Facebook Open Switching System Software for controlling network switches.
C++ Python Thrift CMake Shell C
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Jasmeet Bagga and facebook-github-bot 7X faster bcm_tests
Mostly bring back pieces of code retired in D7996069,D7888008.
The idea is to not do full unit initialization for each bcm_test.
This saves time for each test setting up the unit, attaching to it etc.
We still do cold boot on each bcm_test, but the time savings on
not reattaching to the unit are substantial. Concretely
99 tests take 540secs with the earlier approach and 76secs with
the new P59795462. So we could scale to ~700 tests with the similar
time incurred as done by bcm_tets today.
TODO: We need to explicitly free flex counters if we are not recreating
unit on each test. Figure out how to do this.

Reviewed By: capveg

Differential Revision: D8763960

fbshipit-source-id: 7f002b934a91ebb40dbf47914d8459bdb9c1425d
Latest commit 1ca7fcd Jul 16, 2018


Facebook Open Switching System (FBOSS)

FBOSS is Facebook's software stack for controlling and managing network switches.


FBOSS consists of a number of user-space applications, libraries, and utilities.

The initial open source release of FBOSS consists primarily of the agent daemon, but we are working on releasing additional pieces and functionality as well.

Agent Daemon

One of the central pieces of FBOSS is the agent daemon, which runs on each switch, and controls the hardware forwarding ASIC. The agent daemon sends forwarding information to the hardware, and implements some control plane protocols such as ARP and NDP. The agent provides thrift APIs for managing routes, to allow external routing control processes to get their routing information programmed into the hardware forwarding tables.

The code for the agent can be found in fboss/agent

The agent requires a JSON configuration file to specify its port and VLAN configuration. Some sample configuration files can be found under fboss/agent/configs. These files are not really intended for human consumption--at Facebook we have tooling that generates these files for us.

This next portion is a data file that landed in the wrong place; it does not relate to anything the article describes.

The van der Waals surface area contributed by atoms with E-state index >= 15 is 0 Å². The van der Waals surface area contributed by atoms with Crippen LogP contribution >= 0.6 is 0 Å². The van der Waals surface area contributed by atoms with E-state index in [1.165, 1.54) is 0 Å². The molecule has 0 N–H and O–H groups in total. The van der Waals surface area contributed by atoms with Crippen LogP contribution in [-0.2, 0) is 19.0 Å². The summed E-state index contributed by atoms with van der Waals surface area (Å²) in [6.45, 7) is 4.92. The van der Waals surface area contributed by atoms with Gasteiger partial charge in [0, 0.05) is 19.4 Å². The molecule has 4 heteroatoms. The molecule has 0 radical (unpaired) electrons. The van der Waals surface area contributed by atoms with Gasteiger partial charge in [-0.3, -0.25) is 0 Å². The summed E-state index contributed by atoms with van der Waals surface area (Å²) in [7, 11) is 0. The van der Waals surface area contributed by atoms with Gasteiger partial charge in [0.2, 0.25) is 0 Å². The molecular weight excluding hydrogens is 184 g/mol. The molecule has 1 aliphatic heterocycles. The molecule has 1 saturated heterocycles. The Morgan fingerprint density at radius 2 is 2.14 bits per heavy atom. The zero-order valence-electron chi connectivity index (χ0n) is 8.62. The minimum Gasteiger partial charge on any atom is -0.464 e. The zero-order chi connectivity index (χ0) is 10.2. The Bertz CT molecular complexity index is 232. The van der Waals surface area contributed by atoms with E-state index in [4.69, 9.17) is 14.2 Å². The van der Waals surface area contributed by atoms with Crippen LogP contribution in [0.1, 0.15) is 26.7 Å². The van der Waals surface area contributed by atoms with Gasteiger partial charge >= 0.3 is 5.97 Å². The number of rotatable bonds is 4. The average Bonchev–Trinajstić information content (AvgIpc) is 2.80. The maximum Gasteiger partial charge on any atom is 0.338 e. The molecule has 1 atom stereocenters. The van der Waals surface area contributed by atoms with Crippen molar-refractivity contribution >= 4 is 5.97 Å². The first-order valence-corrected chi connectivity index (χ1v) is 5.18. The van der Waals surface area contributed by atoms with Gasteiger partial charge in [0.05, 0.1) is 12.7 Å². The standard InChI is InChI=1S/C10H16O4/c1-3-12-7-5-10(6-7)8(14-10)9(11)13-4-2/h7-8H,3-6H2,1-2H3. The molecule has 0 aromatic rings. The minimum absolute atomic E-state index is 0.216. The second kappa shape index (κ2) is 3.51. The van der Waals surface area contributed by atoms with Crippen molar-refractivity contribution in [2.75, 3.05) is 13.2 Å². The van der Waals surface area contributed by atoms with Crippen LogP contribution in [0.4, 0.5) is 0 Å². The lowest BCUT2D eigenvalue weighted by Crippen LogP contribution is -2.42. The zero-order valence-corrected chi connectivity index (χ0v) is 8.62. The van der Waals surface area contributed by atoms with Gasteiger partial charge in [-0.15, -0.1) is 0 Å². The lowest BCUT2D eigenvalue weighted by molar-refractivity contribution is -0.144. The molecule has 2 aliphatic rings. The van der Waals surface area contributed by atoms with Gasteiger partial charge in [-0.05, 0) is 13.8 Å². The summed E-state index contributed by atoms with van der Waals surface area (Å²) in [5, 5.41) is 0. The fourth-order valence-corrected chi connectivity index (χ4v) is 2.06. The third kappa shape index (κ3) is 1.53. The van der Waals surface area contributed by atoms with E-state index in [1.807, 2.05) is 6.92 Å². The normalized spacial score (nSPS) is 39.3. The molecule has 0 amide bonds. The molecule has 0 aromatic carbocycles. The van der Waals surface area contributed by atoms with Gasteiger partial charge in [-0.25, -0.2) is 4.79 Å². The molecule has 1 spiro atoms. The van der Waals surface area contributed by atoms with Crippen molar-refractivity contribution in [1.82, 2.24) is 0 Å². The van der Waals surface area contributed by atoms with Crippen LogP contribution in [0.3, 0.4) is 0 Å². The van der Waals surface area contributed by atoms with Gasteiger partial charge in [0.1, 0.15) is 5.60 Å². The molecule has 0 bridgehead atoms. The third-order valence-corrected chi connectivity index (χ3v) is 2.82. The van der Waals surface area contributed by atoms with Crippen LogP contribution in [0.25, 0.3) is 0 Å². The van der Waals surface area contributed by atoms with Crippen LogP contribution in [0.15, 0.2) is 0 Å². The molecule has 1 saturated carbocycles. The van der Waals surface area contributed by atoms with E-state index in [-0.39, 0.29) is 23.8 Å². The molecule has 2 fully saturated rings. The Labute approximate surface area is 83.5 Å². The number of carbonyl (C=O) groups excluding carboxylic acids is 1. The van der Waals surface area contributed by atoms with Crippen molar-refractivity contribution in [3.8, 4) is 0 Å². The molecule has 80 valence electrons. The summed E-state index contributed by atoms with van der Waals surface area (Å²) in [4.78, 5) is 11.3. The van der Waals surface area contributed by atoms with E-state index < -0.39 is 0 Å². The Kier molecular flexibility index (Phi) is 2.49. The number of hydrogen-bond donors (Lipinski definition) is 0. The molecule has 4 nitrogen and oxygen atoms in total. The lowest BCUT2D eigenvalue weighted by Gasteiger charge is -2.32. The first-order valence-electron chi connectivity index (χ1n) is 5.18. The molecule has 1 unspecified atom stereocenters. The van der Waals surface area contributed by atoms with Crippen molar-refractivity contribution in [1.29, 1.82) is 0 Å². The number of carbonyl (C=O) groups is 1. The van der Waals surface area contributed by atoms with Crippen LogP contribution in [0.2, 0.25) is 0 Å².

Routing Daemon

The FBOSS agent manages the forwarding tables in the hardware ASIC, but it needs to be informed of the current routes via thrift APIs.

Our initial open source release does not yet contain a routing protocol daemon capable of talking to the agent (UPDATE: checkout Netlink Manager). The routing protocol daemon we use at Facebook is rather specific to our environment, and likely won't be as useful to the open source community. For more general use outside of Facebook, it should be possible to modify existing open source routing tools to talk to the FBOSS agent, but we have not implemented this yet. In the meantime, we have included a small sample python script in fboss/agent/tools that can manually add and remove routes.

Management Tools

Obviously additional tools and utilities are required for interacting with the FBOSS agent, reporting its status, generating configuration files, and debugging issues.

At the moment we do not have many of our tools ready for open source release, but we hope to make more of these available in the future weeks. In the meantime, the thrift compiler can automatically generate a python-remote script to allow manual invocation of the agent's various thrift interfaces.

Testing Infrastructure

Scripts for system-level testing is included in $base/system_tests/ and documented in the same directory.


See the BUILD.md document for instructions on how to build FBOSS.

Future Development

FBOSS has been designed specifically to handle the needs of Facebook's data center networks, but we hope it can be useful for the wider community as well. However, note that this initial release of FBOSS will likely require modification and additional development to support other network configurations beyond the features used by Facebook. Until it matures more, FBOSS will likely be primarily of interest to network software developers, rather than to network administrators who are hoping to use it as an turnkey solution.

We look forward to getting feedback from the community, and we hope FBOSS can serve as a jumping-off point for other users wishing to program network switches.

FBOSS development is ongoing at Facebook, and we plan to continue releasing more components, additional features, and improvements to the existing tooling.